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Simon Marlow gave a High performance concurrency talk at Haskell eXchange 2012. Due to time constraints, he skipped the section on a simple concurrent chat server. Curious about the elided content, a web search found similar slides on server applications and an implementation on GitHub.

Slide 33 reads

Back to talk…

talk :: Server -> Handle -> IO ()
talk server@Server{..} handle = do
    hSetNewlineMode handle universalNewlineMode
    hSetBuffering handle LineBuffering
    readName
  where
    readName = do
      hPutStrLn handle "What is your name?"
      name <- hGetLine handle
      m <- checkAddClient server name handle
      case m of
         Nothing -> do
           hPrintf handle "The name %s is in use" name
           readName
         Just client -> do
           runClient server client
              `finally` removeClient server name

Strictly speaking we should plug the hole between checkAddClient and finally (see the notes…)

Earlier, slide 3 mentions “Chapter 14 in the notes,” which I assume refers to his upcoming book. What is the synchronization crack between checkAddClient and finally, and how do we plug it?

The aforementioned implementation uses mask from Control.Exception. If this is the fix, what is a scenario in which an ill-timed exception spoils the party?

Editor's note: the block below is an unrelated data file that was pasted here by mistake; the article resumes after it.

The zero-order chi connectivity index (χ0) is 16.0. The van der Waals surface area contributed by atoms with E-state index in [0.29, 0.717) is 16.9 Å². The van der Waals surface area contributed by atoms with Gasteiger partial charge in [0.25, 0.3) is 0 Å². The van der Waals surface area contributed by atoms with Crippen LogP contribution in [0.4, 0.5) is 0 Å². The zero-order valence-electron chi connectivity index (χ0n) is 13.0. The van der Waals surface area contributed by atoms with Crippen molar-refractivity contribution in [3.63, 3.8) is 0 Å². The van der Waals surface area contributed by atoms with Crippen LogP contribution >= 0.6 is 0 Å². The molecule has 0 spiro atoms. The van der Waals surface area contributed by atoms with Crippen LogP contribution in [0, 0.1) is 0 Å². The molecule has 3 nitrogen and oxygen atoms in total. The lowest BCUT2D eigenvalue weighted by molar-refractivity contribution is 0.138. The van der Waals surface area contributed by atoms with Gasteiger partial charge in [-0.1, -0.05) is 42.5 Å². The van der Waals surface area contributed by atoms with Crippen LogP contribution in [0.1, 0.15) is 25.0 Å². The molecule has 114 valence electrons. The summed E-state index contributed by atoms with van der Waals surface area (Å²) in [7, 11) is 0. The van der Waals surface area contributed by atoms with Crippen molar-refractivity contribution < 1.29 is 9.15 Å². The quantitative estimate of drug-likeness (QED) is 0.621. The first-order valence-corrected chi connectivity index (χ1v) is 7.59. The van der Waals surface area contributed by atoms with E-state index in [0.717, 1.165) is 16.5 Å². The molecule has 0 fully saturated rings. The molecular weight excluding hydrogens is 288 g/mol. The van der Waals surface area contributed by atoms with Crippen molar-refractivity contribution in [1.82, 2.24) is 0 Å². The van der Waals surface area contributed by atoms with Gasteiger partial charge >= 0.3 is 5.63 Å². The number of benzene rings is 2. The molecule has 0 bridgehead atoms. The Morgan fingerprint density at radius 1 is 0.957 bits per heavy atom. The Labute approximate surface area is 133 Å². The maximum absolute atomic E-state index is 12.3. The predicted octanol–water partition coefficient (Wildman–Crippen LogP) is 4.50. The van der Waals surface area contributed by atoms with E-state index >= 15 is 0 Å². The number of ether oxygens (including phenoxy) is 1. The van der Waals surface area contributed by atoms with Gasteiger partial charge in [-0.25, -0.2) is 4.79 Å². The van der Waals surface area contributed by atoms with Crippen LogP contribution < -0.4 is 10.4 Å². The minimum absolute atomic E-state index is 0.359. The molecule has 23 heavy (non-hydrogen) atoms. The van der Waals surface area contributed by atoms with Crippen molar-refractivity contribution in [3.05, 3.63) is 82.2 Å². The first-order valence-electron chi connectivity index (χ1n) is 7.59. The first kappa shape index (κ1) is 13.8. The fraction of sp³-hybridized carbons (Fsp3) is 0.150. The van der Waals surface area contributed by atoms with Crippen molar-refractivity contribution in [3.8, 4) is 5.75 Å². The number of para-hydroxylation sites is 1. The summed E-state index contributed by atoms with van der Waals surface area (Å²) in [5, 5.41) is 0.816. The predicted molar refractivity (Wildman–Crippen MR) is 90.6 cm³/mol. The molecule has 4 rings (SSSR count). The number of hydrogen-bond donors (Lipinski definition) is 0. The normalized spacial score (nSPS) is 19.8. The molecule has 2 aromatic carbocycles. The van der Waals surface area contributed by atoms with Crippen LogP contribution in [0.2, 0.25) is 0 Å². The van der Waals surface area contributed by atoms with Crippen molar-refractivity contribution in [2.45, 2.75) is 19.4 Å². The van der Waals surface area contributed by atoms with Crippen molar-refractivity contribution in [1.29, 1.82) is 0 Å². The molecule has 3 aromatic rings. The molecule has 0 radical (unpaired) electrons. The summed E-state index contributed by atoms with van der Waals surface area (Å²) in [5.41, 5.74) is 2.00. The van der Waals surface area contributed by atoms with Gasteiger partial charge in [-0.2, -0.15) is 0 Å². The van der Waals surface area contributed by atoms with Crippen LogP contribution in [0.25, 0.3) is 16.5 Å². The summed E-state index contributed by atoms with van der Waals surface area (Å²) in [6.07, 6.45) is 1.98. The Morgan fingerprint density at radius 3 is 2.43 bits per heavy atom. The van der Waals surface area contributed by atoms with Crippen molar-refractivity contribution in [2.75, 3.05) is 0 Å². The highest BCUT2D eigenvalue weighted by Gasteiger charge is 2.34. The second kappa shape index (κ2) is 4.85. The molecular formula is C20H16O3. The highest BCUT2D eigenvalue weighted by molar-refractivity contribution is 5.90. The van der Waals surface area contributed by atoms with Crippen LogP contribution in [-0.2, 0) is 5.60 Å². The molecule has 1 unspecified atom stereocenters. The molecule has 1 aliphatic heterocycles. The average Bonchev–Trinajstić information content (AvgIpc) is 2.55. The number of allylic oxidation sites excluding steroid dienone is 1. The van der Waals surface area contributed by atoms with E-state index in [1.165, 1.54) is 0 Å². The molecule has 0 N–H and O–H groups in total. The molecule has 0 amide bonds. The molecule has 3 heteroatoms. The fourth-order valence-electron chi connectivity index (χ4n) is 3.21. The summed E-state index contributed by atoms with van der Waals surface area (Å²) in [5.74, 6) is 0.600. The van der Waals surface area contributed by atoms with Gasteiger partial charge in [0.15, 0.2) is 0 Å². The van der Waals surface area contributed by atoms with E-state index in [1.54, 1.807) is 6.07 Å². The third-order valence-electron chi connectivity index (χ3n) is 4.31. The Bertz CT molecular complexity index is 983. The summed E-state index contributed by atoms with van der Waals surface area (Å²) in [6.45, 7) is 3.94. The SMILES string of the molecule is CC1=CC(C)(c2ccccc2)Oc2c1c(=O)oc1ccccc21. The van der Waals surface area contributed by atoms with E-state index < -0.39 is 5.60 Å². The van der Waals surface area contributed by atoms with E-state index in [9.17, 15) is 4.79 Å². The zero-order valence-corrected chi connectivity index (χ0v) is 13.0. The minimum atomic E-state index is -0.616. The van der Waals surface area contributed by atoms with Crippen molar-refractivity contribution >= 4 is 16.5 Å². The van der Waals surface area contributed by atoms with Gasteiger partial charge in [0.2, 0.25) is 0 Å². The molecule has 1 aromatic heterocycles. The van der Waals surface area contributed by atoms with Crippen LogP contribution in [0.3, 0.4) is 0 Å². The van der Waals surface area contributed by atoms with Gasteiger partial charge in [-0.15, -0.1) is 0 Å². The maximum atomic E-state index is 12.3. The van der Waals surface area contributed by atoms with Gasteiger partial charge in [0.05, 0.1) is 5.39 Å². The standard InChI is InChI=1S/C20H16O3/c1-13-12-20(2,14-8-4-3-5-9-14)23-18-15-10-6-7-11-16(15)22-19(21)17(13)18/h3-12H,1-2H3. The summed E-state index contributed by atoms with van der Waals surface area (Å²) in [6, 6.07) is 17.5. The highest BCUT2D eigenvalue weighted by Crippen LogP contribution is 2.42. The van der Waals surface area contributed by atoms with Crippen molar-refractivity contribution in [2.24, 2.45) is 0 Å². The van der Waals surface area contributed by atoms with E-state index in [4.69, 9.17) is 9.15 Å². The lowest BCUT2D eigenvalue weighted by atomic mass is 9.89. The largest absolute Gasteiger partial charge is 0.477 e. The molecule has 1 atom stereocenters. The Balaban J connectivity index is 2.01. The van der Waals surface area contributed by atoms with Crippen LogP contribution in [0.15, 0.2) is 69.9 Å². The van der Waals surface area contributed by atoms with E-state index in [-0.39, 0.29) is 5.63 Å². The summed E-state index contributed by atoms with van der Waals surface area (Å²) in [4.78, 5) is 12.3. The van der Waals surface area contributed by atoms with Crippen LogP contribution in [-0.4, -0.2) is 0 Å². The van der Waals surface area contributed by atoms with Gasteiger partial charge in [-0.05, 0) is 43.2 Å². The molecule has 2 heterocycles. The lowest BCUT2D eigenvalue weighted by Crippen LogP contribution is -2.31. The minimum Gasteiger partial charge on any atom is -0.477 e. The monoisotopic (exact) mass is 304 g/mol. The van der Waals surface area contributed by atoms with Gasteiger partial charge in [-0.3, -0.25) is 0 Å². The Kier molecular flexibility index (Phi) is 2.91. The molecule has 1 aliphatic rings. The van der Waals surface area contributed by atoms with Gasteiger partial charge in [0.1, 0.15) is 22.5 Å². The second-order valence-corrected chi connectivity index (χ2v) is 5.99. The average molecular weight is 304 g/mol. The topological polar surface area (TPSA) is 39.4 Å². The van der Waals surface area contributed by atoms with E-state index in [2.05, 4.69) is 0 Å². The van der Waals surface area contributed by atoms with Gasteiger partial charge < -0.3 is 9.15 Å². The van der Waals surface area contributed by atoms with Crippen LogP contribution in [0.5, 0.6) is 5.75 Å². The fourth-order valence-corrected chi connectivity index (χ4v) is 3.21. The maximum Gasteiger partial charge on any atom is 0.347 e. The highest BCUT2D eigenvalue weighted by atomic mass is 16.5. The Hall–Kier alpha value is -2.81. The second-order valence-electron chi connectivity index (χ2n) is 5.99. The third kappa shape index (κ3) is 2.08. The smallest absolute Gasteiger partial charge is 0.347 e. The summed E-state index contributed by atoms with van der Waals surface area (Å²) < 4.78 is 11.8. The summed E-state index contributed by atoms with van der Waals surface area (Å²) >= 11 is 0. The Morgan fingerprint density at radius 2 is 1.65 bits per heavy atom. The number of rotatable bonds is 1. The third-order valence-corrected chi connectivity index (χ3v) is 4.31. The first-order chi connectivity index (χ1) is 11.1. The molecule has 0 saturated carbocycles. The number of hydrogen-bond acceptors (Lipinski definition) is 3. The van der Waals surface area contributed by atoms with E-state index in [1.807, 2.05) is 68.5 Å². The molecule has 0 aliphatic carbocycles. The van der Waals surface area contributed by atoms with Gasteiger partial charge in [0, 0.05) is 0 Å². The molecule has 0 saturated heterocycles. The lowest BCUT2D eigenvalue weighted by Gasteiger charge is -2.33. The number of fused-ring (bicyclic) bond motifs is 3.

...
readName = do
  hPutStrLn handle "What is your name?"
  name <- hGetLine handle
  if null name
     then readName
     else mask $ \restore -> do
            ok <- checkAddClient server name handle
            case ok of
              Nothing -> restore $ do
                 hPrintf handle
                    "The name %s is in use, please choose another\n" name
                 readName
              Just client ->
                 restore (runClient server client)
                   `finally` removeClient server name
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2 Answers

up vote 2 down vote accepted

You want to make sure that every successful checkAddClient is paired with a removeClient. The finally statement at the bottom only guarantees that removeClient is run if the runClient action begins.

However, there is a brief window in between the end of checkAddClient and the beginning of runClient where that code could receive an asynchronous exception. If it did, finally would not get a chance to register the removeClient command. This is the synchronization crack that Simon is referring to.

The solution is to mask asynchronous exceptions by default and only allow them to show up in certain places (i.e. the actions wrapped by restore). This seals up the aforementioned crack.

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What if checkAddClient did this:

checkAddClient server name handle = do
  addClient server name handle
  return undefined

The exception would not be triggered until the case evaluated its argument, and removeClient would never get called.

But, honestly, I don't understand asynchronous exceptions so this is a wild guess at an example.

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